Translated by Takuya Erik Watanabe
Sacred Monkeys In Central Tokyo: Hie Shrine
Written by Eriko Mikami
At Japanese shrines you will find statues of guardian animals. There are some shrines where you can find statues of rabbits, cats or foxes, but today we'll be introducing Hie Shrine, located in the center of Tokyo, where you will find sacred monkeys.
You can find many animal statues at Japanese shrines. This is because there is a Shinto belief (*1) that animals protect the gods, and they have been sent from the heavens.
The animals considered to be guardians differs depending on the shrine and the deity that is worshiped there, but the most common is the Komainu. You can find fox statues at Inari shrines and cow statues at Tenmangu shrines.
Some shrines are decorated with statues of animals other than guardians. For example, you will find countless maneki neko at Imado Shrine. At Hie Shrine which we will be introducing today, you will be able to meet some monkeys.
*1 Shinto refers to a set of animistic beliefs native to Japan, existing since ancient times. A shrine is a place of worship in Shinto.
Hie Shrine can be found nearby the center of Japanese politics: Tokyo Nagatacho. Because of the nature of its location, it is considered to be a shrine that brings good effects in the fields of politics and business.
Hie Shrine sustains Japanese politics, but that's not all it does. What other effects do you think it has? Here is a hint: the meoto-zaru (monkey couple) in the main shrine.
The guardians of Hie Shrine are monkeys, so there are statues of a monkey couple instead of a Komainu. Monkeys have been known as prolific and child-loving animals in Japan. So the Komazaru of Hie Shrine are thought to bring goriyaku ("blessings") for safe deliveries and the prosperity of children.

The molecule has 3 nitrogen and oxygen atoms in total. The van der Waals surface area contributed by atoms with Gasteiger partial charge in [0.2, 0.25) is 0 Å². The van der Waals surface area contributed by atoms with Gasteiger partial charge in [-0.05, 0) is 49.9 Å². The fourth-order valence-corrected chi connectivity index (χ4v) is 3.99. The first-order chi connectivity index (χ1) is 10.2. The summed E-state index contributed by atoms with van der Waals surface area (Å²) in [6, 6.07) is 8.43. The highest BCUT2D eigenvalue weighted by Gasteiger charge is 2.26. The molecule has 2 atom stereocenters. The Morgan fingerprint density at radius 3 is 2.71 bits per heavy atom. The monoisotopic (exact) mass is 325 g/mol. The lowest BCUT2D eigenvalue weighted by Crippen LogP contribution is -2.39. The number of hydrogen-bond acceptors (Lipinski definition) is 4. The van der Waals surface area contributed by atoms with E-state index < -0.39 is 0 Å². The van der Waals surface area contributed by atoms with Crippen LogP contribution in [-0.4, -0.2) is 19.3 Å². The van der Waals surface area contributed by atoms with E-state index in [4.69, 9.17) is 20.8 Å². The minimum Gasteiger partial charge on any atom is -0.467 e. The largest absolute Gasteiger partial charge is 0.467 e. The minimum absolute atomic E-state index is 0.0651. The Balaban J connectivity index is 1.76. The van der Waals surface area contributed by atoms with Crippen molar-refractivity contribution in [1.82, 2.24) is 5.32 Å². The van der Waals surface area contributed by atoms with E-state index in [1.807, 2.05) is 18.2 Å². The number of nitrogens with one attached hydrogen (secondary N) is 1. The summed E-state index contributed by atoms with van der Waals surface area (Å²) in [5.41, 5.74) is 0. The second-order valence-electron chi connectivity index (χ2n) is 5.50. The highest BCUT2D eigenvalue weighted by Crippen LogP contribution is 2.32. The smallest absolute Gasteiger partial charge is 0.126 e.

In Japanese, the character for monkey is read "en" (猿). It has the same pronunciation as "en" (縁), which means "connection between people" or "relationships", so monkeys are said to bring good fortune in love and relationships. The statues are a loving monkey couple, so the good effects are for happy marriage as well.
Search for Monkeys
You can find other monkey-related things here at Hie Shrine. You should search for some. The ema (plates used in order to send one's wishes to the gods) also have monkeys on them.
The Masaru-mamori (Masaru good luck charm) also has a monkey on it. It is a charm to ward off evil and for winning in competitions. The character for monkey (猿) can also be read as "saru" aside from "en", which is the same reading as the Japanese word for "ward off" (去る), so the monkeys can ward off evil. The character for "win" (勝る) is read "masaru", so the monkeys are thought to have positive effects on winning competitions as well.
The stamp you can receive for visiting a shrine is called a goshuin. The book for collecting goshuin stamps sold at the Hie Shrine also has a monkey design.
Unfortunately, you won't be meeting any real monkeys, but there are many signs of the animal here at Hie Shrine. The monkey couple will grant the wishes of those who visit Hie Shrine, so be sure to stop by.
Address: Tokyo, Chiyoda-ku, Nagatacho 2-10-5
Hours: April-September 5:00-18:00, October-March 6:00-17:00
Credit Cards: -
Nearest station: Akasaka Station, Chiyoda Line
Access: 3 minute walk from Exit 2 of Akasaka Station
Phone number: +81-3-3581-2471
Website: Hie Shrine (Japanese)